The fertilization effects of K, Mg, and Ca were observed over the entire study period and were dependent on the rates of fertilizer applied. Two years after the fertilization most of the applied Ca and Mg was still present in the topsoil (0-10 cm). This confirmed that these two elements move relatively slowly in the soil. However, K showed a higher leaching in the deeper soil. The results from the fertilization allowed a calculation of the fertilizer requirements under different initial situations to be made.
A pH decrease caused by a push of acidity was observed only on the plots with of sulphate fertilizer. The highest pH decrease was 0.9. The mean value of pH decrease was determined between 0.2 and 0.3. With initially higher pH levels, the pH decreased more than at lower levels. The nitrate fertilization generally influenced pH values positively. The higher the N03 uptake, the higher the pH increase.
Except for N and P, the element contents in needles varied considerably from 1983 to 1986. Variations above 50 % were often observed. A significant increase of Mg and Mn contents was shown. The contents of other elements did not show a statistical change. The variations of Mg and K contents in needles were due to the variation of the exchangeable fraction of the same elements in soils.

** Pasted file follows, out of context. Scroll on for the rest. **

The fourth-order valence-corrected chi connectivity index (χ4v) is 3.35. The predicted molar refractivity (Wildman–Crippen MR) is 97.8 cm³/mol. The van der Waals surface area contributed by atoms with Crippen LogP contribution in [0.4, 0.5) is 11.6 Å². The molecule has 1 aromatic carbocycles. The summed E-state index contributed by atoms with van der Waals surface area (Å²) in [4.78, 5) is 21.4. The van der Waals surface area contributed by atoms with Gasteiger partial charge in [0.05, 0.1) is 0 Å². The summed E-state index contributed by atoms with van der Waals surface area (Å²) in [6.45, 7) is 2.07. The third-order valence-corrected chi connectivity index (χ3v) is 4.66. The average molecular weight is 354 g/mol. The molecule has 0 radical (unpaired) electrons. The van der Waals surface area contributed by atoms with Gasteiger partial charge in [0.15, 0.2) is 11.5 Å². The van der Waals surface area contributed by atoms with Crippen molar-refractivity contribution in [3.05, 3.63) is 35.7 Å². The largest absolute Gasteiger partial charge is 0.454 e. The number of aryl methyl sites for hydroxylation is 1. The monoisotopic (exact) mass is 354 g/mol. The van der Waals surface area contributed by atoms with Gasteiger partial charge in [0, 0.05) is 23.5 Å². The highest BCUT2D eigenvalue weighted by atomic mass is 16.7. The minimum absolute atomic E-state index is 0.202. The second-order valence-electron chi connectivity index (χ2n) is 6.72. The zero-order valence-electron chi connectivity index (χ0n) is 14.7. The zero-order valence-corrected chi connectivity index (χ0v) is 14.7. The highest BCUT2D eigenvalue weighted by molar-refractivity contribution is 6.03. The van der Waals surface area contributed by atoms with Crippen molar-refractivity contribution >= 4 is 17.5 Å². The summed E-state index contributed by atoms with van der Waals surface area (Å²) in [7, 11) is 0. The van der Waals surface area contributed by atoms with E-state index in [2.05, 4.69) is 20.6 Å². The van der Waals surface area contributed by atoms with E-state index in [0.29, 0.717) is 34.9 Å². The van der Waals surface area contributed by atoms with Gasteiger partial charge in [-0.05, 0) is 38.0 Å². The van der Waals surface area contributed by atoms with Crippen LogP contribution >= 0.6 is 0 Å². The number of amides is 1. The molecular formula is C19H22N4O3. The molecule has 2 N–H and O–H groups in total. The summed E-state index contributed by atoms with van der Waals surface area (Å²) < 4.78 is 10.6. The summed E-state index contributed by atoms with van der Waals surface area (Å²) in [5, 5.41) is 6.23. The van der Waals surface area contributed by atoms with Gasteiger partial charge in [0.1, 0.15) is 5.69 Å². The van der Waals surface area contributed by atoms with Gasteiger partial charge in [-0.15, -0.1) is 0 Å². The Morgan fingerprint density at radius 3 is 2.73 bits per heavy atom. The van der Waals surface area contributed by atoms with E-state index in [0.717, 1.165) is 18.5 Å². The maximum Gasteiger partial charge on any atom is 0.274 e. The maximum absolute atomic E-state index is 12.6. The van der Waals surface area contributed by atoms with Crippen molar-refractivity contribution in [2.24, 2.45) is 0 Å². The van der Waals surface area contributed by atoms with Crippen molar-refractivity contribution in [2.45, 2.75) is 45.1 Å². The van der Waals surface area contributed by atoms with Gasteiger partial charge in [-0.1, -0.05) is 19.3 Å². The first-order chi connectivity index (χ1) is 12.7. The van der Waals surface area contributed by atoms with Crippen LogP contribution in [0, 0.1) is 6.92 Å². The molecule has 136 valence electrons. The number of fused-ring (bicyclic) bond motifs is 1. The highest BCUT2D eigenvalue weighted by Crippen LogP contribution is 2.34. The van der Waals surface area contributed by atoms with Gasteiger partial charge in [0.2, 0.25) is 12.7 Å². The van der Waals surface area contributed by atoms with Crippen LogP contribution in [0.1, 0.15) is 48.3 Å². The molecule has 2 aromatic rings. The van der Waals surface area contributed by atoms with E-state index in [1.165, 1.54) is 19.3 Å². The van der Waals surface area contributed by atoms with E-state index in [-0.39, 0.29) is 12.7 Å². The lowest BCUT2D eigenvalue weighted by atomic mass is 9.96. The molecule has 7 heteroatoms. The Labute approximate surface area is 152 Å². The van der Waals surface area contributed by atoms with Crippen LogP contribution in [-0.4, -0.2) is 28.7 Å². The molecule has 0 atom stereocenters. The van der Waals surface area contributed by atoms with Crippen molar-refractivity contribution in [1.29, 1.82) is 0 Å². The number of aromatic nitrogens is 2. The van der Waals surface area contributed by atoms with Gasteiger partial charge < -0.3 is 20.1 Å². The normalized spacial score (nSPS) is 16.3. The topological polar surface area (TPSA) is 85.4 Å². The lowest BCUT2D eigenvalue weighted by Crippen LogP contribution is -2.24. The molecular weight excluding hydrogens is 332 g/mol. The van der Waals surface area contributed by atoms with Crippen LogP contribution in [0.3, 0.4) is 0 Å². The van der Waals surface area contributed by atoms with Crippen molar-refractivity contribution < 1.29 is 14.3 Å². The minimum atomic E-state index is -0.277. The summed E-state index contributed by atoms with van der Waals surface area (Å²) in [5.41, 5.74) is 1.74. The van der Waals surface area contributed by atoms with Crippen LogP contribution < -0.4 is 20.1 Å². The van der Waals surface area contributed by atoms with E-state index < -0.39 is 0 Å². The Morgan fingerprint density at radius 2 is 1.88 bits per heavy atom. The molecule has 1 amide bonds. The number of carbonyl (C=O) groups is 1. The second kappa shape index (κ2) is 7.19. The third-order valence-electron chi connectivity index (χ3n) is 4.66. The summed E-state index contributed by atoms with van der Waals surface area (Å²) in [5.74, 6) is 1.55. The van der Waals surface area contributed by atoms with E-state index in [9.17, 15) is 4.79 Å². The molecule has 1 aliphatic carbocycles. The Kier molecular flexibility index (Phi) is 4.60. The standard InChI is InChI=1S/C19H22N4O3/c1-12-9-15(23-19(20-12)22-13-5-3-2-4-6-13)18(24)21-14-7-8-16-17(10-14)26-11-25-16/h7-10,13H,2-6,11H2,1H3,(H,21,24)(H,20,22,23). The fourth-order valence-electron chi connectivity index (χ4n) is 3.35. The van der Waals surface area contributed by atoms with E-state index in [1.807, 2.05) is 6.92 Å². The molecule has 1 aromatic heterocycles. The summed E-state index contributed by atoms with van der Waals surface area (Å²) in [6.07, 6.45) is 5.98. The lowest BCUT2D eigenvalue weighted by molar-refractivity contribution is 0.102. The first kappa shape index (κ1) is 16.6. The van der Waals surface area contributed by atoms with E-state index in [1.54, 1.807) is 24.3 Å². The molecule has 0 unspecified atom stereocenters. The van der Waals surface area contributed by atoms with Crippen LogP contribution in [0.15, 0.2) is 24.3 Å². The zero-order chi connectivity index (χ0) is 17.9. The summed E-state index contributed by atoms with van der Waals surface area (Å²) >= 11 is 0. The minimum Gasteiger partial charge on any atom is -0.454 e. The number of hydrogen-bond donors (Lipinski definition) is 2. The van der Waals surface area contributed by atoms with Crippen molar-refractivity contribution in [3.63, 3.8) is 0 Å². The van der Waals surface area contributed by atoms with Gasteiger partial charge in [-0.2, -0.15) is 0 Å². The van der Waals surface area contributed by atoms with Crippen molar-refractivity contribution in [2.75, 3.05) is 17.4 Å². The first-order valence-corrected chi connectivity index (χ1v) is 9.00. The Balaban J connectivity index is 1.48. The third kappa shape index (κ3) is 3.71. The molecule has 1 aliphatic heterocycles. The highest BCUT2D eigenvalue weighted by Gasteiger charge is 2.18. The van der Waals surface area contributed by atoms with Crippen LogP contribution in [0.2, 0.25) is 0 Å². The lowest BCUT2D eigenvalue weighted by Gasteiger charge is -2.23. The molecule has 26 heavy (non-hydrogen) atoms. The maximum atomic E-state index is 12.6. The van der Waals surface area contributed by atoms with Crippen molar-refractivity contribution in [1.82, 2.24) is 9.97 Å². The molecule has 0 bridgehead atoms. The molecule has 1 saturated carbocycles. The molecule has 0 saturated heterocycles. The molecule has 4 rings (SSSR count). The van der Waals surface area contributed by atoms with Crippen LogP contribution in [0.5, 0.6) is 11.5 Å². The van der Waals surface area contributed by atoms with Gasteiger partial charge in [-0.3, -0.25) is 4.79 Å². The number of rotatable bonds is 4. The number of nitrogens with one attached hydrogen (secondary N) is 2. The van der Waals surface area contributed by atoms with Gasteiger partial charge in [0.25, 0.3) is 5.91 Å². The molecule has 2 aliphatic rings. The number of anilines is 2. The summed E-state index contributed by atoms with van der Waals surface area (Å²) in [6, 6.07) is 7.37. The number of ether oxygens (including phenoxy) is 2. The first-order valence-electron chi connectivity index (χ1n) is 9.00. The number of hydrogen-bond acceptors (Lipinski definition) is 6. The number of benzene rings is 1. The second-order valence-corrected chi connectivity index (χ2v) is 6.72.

Considerable effects of K, Mg, Ca, and Zn fertilization were observed on those elements that suffered from the corresponding deficiency. Nitrate fertilization did not improve the N contents in needles. S contents in needles were not altered on the plots fertilized with sulphate. Fertilizer applications without nitrate caused a decrease of N and P contents in needles. On some plots P deficiency was induced through nitrate application which decreased P contents in needles.
Needle yellowing and needle loss was reduced by fertilization. The effects were particularly visible when the symptoms had been very strong. The decrease of needle yellowing was correlated with the increase of Mg contents in needles. However, this effect was not observed for needle loss. Needle reddening responded very differently after fertilization because it was also influenced by biotic factors.
A significant relation was observed between damage symptoms and the nutrient contents in needles. The Mg contents played a decisive role. The contents of Mg, Ca, and Mn correlated with needle yellowing negatively but positively with P, S, K, and Fe. The situation of the needle reddening was reversed. This showed, that needle reddening must be considered as an independent symptom and not belonging to the "new type" forest damage.
A so-called nitrogen ratio (a dimension of proportion of NH4-N on total N in the root uptake) was introduced, to describe the nutritional status causing needle yellowing.
By multiple analysis the relation were investigated between element contents in needles and the degree of needle yellowing on the one hand and the nitrogen ratio as well as nutrient supply of soil on the other hand. The results demonstrated, that the nitrogen ratio had a decisive influence on the uptake of other elements. A higher nitrogen ratio supported anion (P, S) uptake and impaired cation (Mg, Ca, Mn) uptake. However, the nitrogen ratio did not effect the K uptake, because K is actively taken up by plants.
To Summarise: the needle yellowing and needle loss of the investigated forest sites were clearly symptoms of Mg deficiency. This is caused by lack of Mg in soil varying strongly in relation to climatic conditions, and high ratio of NH4-N uptake. The high NH4-N uptake was probably due to Mo-deficiency.